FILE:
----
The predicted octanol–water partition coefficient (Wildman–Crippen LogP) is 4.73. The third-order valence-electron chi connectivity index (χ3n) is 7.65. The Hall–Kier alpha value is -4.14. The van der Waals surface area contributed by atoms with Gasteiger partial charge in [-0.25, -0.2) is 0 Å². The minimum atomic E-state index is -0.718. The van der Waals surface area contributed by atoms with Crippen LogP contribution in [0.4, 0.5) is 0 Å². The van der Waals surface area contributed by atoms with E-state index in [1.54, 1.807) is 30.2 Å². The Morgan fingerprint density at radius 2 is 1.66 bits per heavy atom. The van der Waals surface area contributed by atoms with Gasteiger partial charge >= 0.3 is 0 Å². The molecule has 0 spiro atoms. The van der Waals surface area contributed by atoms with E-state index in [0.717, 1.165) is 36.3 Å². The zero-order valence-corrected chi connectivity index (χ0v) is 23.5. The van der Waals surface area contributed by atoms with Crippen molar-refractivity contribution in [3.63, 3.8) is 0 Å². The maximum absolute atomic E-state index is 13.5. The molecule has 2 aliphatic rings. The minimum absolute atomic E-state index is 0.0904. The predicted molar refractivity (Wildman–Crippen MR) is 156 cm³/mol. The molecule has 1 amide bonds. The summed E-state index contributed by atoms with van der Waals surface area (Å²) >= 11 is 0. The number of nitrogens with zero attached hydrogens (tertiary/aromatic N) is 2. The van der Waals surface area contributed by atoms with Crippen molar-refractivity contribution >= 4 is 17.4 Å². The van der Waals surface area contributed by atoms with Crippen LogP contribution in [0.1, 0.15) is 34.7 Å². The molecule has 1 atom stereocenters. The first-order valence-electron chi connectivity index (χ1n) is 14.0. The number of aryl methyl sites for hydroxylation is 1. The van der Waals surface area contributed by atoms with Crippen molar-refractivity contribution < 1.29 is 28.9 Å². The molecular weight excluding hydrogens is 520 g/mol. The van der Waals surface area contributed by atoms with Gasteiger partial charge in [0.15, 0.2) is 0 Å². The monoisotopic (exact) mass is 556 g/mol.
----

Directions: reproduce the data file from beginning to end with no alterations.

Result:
The predicted octanol–water partition coefficient (Wildman–Crippen LogP) is 4.73. The third-order valence-electron chi connectivity index (χ3n) is 7.65. The Hall–Kier alpha value is -4.14. The van der Waals surface area contributed by atoms with Gasteiger partial charge in [-0.25, -0.2) is 0 Å². The minimum atomic E-state index is -0.718. The van der Waals surface area contributed by atoms with Crippen LogP contribution in [0.4, 0.5) is 0 Å². The van der Waals surface area contributed by atoms with E-state index in [1.54, 1.807) is 30.2 Å². The Morgan fingerprint density at radius 2 is 1.66 bits per heavy atom. The van der Waals surface area contributed by atoms with Gasteiger partial charge >= 0.3 is 0 Å². The molecule has 0 spiro atoms. The van der Waals surface area contributed by atoms with E-state index in [0.717, 1.165) is 36.3 Å². The zero-order valence-corrected chi connectivity index (χ0v) is 23.5. The van der Waals surface area contributed by atoms with Crippen molar-refractivity contribution in [3.63, 3.8) is 0 Å². The maximum absolute atomic E-state index is 13.5. The molecule has 2 aliphatic rings. The minimum absolute atomic E-state index is 0.0904. The predicted molar refractivity (Wildman–Crippen MR) is 156 cm³/mol. The molecule has 1 amide bonds. The summed E-state index contributed by atoms with van der Waals surface area (Å²) >= 11 is 0. The number of nitrogens with zero attached hydrogens (tertiary/aromatic N) is 2. The van der Waals surface area contributed by atoms with Crippen molar-refractivity contribution >= 4 is 17.4 Å². The van der Waals surface area contributed by atoms with Crippen LogP contribution in [0.1, 0.15) is 34.7 Å². The molecule has 1 atom stereocenters. The first-order valence-electron chi connectivity index (χ1n) is 14.0. The number of aryl methyl sites for hydroxylation is 1. The van der Waals surface area contributed by atoms with Crippen molar-refractivity contribution < 1.29 is 28.9 Å². The molecular weight excluding hydrogens is 520 g/mol. The van der Waals surface area contributed by atoms with Gasteiger partial charge in [0.15, 0.2) is 0 Å². The monoisotopic (exact) mass is 556 g/mol.